Self-Reliant Diver vs Solo Diver

Brett Bovard   Feb 12, 2020

By Tom Figueroa

As Open Water Diver students we were all taught, literally from day one, the value of using the “Buddy System” when diving. We were told to always dive with a buddy, never dive alone. Some of the benefits of diving with a buddy, as PADI explains it in their Open Water Class are:

a. Practicality – you assist each other before, during and after the dive.

b. Safety – you help each other prevent problems, and you assist each other if there is an emergency.

c. Fun – diving is a social activity; it’s rewarding and fun to have someone to share underwater adventures with. -PADI Open Water Manual-

I believe all of these benefits are true, and it is almost universally agreed that most divers should be diving with a least one buddy.

However, picture this real life scenario; this has probably already happened to a number of you in one form or another. You and your dive buddy recently signed up for a great day of Advanced Level diving on one of our local boat trips. On the day of the dives, your buddy texts you early in the morning and tells you that he cannot make the trip because he woke up with a cold and is pretty congested- probably a good decision on his part. Well, you are already in the car at 5:00 am on your way to the boat, which boards at 6:00 am, so you decide to go anyway, hoping that there is somebody on the boat that you know. When you arrive, you find that you don’t know anyone on board, but everyone seems friendly enough, so off you go. Later, while the DM is giving her pre-dive briefing at the first dive site, she asks if anybody needs a buddy? You do, so you raise your hand, and you get “buddied-up” with someone that is in need of a buddy as well. Great! Problem solved, right? Mmmm, maybe.

As mentioned earlier, this is an Advanced Diver’s boat trip, let’s say at the Oil Rigs, which for all intents and purposes doesn’t have a bottom; at least not one that you should be visiting as an Advanced Open Water Diver, therefore, sharp buoyancy skills are a must. Well, perhaps you’ve done this dive numerous times, have over 100+ dives under your weight belt, and are very confident that you can help your buddy out in an emergency, if one was to happen. Now ask yourself, are you confident that your “new” buddy, someone you’ve never met, let alone dived with, can help you in an emergency situation, at depth, if needed? I wouldn’t be.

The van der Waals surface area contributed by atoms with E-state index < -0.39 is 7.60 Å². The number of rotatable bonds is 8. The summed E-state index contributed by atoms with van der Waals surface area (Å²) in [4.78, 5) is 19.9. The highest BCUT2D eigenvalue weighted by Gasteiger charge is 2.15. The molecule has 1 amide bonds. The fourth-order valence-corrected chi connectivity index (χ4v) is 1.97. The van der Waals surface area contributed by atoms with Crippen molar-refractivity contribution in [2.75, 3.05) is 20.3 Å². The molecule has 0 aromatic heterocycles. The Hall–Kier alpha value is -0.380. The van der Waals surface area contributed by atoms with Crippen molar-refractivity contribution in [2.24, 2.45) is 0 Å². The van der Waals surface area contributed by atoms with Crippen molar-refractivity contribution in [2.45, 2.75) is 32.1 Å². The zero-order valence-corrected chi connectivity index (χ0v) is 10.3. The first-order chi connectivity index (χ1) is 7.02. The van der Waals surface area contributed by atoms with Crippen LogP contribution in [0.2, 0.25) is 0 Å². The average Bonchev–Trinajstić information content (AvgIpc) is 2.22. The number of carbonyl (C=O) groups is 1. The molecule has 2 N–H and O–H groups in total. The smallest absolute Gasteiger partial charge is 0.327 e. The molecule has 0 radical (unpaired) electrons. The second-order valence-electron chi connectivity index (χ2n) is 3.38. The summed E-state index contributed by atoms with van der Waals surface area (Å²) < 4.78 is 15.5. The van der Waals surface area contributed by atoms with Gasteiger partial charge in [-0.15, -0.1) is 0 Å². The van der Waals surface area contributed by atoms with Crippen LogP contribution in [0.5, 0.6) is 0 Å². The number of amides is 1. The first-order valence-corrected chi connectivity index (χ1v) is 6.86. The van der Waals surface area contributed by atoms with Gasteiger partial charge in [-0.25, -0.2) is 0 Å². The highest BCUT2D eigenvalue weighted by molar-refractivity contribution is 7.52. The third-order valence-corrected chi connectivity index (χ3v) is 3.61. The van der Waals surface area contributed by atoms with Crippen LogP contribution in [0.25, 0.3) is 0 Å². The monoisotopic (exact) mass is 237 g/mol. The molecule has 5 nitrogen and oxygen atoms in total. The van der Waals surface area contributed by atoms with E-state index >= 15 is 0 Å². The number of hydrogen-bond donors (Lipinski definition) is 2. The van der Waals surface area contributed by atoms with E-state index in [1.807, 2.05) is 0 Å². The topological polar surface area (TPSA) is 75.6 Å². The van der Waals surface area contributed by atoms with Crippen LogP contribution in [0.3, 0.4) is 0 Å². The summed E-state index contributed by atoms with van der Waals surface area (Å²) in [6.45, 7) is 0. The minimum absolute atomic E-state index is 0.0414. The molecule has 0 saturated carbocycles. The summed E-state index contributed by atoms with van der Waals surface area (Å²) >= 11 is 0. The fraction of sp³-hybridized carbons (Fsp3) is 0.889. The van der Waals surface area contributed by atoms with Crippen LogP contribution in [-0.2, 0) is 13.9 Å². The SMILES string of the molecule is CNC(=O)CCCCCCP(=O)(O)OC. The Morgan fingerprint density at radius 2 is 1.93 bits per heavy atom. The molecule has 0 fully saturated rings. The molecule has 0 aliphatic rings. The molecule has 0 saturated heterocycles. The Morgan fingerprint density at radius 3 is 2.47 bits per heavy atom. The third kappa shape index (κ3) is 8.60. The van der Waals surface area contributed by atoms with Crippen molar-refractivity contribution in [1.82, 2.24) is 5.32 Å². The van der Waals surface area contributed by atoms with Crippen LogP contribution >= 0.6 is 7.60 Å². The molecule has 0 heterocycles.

Now, I am not suggesting that you shouldn’t do the dives in the above example, that is a decision that should be left up to you, and you alone. Nor am I suggesting that you should decline a buddy and go and dive “solo”. I am suggesting, however, that there is a way to mitigate some of the potential problems, even when diving with someone that you do know and trust, if you were trained to be more self reliant. By now, I suspect many of you are asking yourselves, “why would he suggest that I learn to dive solo when I’ve been taught to always dive with a buddy”? Well, I’m not suggesting that at all. This is where some of the confusion, at best, and misinformation at worst, of the differences between being a “Solo Diver” and a “Self-Reliant Diver” needs to be explained. Let me start by offering my simple descriptions of both:

  •  A Solo diver is one that necessarily pre-plans, and executes a dive knowing that he will be diving by himself, from the start of the dive to the end of the dive.
  • A Self-Reliant diver is one that plans dives in such a way as to be able to respond to emergencies, independently, whether diving with or without a buddy.

In other words, a solo diver will absolutely, by design, be diving by himself, and a self-reliant diver may start out with a buddy, but end up by herself, or be caught in an emergency situation with a buddy who is ill equipped, or lacks the training needed to be of much help. Both of these divers will have the equipment, skills and knowledge to respond to diving emergencies without assistance.

I am of the opinion that only a very few, very well trained divers should dive solo. Among these are instructors and divemasters. There is a saying that many instructors use when asked by a student if they ever dive alone, and that is, “every time I am diving with new open water students”. Of course in reality, we are not diving by ourselves, however we are diving with 3 or 4 people who are just learning to dive, and most likely, couldn’t be relied upon for much help if we were to run into a problem. Others you may find that dive solo are professional photographers (because who wants to dive with someone who stays in one spot for an hour looking to get that perfect shot?), and videographers.

I am also of the opinion, however, that most qualified divers should learn to be Self-Sufficient Divers. All of us could benefit by having the equipment available, and the skills necessary to respond to an emergency without having to rely on a buddy that may or may not be able, or willing, to assist us. The PADI Self-Reliant Diver course will help you achieve those skills. In the course you will learn about equipment redundancy, self rescue, gas planning requirements, and self-reliant dive planning, amongst other things. This is a class that has some strict prerequisites, but if you have earned an Advanced Diver certification, and can show that you have at least 100 logged dives, then you are probably good to go, just call the shop for more information. Maybe the next time you are called upon to buddy up with someone you don’t know, you will be confident in knowing that you have the equipment and skills to be a better buddy and also be Self-Reliant?

Have fun, be safe!